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Community & Clubs: Nominations are in for Hall of Fame

By Jim de Boom

At least six people active in local community service will be inducted into the Daily Pilot Community & Clubs Hall of Fame during a special luncheon at noon June 17, at the Newport Beach American Legion Post 291, 215 E. 15th St.

Nominated to date are Jerry Nininger, Exchange Club of Newport Harbor; Tim Brown, Rotary Club of Newport Beach Sunrise; Sandi Schaefer, Harbor Mesa Lions Club; Bill Hossfield, Rotary Club of Newport Balboa; and Edward J. Kohlmeier, Exchange Club of Corona del Mar.

Orange County Supervisor John Moorlach will serve as the master of ceremonies while the induction of honorees will be done by me, Daily Pilot Editor John Canalis and City Editor Imran Vittachi. Proceeds will benefit Exploring, a program of the Orange County Council of Boy Scouts of America.

The public is invited to attend the luncheon. Reservations at $50 per person can be made by calling Lane Calvert at (714) 546-8558 ext. 181 or by e-mail at lanec@oclfl.org. To nominate a candidate from a service club, community group or congregation, contact Calvert or myself at (949) 689-4443.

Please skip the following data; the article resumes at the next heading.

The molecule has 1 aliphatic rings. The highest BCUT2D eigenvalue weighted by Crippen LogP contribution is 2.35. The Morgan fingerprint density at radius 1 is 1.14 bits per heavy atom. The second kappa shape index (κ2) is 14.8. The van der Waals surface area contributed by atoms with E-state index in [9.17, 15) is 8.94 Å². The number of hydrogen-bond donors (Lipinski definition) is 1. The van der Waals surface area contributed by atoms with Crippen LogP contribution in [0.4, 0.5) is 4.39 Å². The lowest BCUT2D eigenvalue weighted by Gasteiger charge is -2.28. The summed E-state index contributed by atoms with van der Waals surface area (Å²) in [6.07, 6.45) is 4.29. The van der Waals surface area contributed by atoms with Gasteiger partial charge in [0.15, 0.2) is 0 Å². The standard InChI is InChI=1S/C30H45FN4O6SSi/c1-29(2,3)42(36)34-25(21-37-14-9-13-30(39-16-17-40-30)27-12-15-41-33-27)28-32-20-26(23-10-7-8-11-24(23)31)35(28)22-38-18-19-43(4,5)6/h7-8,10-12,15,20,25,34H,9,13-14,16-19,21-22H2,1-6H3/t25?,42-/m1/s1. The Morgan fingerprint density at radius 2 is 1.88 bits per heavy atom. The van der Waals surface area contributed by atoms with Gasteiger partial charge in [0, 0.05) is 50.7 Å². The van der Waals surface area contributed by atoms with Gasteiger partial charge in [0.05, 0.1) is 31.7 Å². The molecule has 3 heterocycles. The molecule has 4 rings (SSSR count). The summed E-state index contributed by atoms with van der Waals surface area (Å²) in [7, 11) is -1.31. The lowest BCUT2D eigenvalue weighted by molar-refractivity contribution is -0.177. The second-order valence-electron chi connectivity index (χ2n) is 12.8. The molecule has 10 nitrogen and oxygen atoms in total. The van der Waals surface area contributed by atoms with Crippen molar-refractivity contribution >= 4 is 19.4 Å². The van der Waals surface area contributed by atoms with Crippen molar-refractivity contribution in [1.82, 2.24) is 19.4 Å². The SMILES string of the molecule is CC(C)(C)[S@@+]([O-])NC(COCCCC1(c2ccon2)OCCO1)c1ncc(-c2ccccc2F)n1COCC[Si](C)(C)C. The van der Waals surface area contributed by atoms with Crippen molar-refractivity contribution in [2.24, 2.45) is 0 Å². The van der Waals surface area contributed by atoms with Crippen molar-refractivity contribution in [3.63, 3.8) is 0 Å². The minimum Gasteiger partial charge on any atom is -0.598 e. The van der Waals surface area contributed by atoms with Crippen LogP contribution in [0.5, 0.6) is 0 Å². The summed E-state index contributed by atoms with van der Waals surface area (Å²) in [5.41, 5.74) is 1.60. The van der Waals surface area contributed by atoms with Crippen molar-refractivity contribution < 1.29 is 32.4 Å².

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Mr. Irrelevant Week 2011

The weeklong event, which honors the last pick in the 2011 National Football League draft, will kick off from 5:30 to 7:30 p.m. June 20, with food, drink and music at the Newport Dunes bay front.

"We’re looking for the public to come out and show their great Newport Beach support and hospitality to Cheta Ozougwu, this year’s honoree," Irrelevant Week Chief Executive Melanie Salata said in a prepared statement.

"As in the past, we have a fun-filled evening planned with some surprises that will make it memorable," she said.